Should the government be in the business of regulating speech in any manner? If so, to what degree? These are very heady questions that lie at the heart of how we think about our First Amendment. The American political left has long been seen as an advocate for the notion that the truth will emerge in a robust free exchange of ideas. Recent events have poked holes in this reputation.
In 2012 the Supreme Court considered a federal law that made it a crime for someone to falsely claim receipt of a military honor. They found that such a crime “chilled” free speech. At the time, I wrote:
Justice Kennedy claimed “permitting the government to decree this speech to be a criminal offense, whether shouted from the rooftops or made in a barely audible whisper, would endorse government authority to compile a list of subjects about which false statements are punishable.”
This is the crux of the matter…Slippery slope is taught in college as a fallacy, but First Amendment thought is, and ought to be, filled with slippery slope paranoia.
On Tuesday the Court will hear arguments in a case called Susan B. Anthony List v. Driehaus. Many states have adopted laws that allow the government to fine or imprison people who make false statements in political campaigns. This seems perfectly reasonable on its face. We are sick and tired of politicians and special interests lying to or misleading us. However, these states have given “truth commissions” (government bureaucrats) the authority to determine what statements are true or false.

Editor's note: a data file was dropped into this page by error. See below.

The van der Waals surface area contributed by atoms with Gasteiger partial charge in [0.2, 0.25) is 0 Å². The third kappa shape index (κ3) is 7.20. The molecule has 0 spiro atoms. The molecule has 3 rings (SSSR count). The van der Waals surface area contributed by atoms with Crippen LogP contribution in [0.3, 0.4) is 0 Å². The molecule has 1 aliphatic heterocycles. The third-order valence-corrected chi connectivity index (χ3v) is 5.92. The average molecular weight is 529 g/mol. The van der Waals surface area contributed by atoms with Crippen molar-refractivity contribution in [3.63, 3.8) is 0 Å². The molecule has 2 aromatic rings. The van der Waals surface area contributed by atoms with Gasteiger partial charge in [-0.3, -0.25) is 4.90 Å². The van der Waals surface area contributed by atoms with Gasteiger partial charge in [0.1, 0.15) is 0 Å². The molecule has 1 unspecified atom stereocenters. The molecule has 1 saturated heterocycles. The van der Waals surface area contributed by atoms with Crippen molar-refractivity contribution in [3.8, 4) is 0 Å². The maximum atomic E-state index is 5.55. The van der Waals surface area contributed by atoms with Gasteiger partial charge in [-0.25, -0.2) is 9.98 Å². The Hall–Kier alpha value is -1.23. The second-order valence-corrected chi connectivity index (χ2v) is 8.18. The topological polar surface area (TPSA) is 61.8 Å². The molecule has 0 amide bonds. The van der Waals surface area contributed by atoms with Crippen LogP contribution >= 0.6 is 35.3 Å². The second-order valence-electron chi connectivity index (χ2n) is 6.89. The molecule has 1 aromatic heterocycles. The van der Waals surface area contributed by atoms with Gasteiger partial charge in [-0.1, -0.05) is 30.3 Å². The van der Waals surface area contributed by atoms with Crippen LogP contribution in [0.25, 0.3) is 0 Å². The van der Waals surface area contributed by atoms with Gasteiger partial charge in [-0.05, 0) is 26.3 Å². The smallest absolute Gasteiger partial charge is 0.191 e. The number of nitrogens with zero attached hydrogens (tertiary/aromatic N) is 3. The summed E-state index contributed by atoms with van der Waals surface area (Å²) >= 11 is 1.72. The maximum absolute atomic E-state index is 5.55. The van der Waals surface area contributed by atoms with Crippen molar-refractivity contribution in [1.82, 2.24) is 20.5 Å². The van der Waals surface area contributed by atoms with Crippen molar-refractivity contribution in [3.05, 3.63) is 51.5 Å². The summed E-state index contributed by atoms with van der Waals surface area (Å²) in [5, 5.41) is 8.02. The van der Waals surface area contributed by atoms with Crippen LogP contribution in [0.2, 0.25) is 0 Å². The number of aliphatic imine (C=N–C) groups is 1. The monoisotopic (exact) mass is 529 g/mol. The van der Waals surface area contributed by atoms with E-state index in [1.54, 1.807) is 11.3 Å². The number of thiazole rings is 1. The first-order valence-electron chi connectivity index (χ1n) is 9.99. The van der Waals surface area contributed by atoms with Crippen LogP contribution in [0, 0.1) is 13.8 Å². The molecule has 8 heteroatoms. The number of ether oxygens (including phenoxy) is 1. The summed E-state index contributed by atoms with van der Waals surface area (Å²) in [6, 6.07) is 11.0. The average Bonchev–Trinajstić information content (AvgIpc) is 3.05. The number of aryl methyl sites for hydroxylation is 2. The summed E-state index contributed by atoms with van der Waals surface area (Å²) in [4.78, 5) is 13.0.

The attorneys for Susan B. Anthony List, who sued under threat of punishment from such a law in Ohio, penned an op-ed in today’s Wall Street Journal:
The relevant question is thus not whether there is a constitutional “right to lie,” but rather whether the state may force citizens to defend the “truth” of their political critiques before bureaucrats who may well have been appointed by the politicians being criticized. Such a regime imposes substantial burdens on core political speech and therefore chills robust political debate.
The premise of the First Amendment is that the people should decide what is “true” and what is “false” in the political arena, and punish or reward political candidates at the ballot box. Political fact-checking is not a task for courts of law. Criminal penalties should not hang over the heads of speakers who disagree with their version of political “truth.”
Laws that penalize lying in political campaigns are rooted in noble intentions. But they lead to the creation of government “truth commissions” that belong in an Orwell novel. The Court should err on the side of free speech.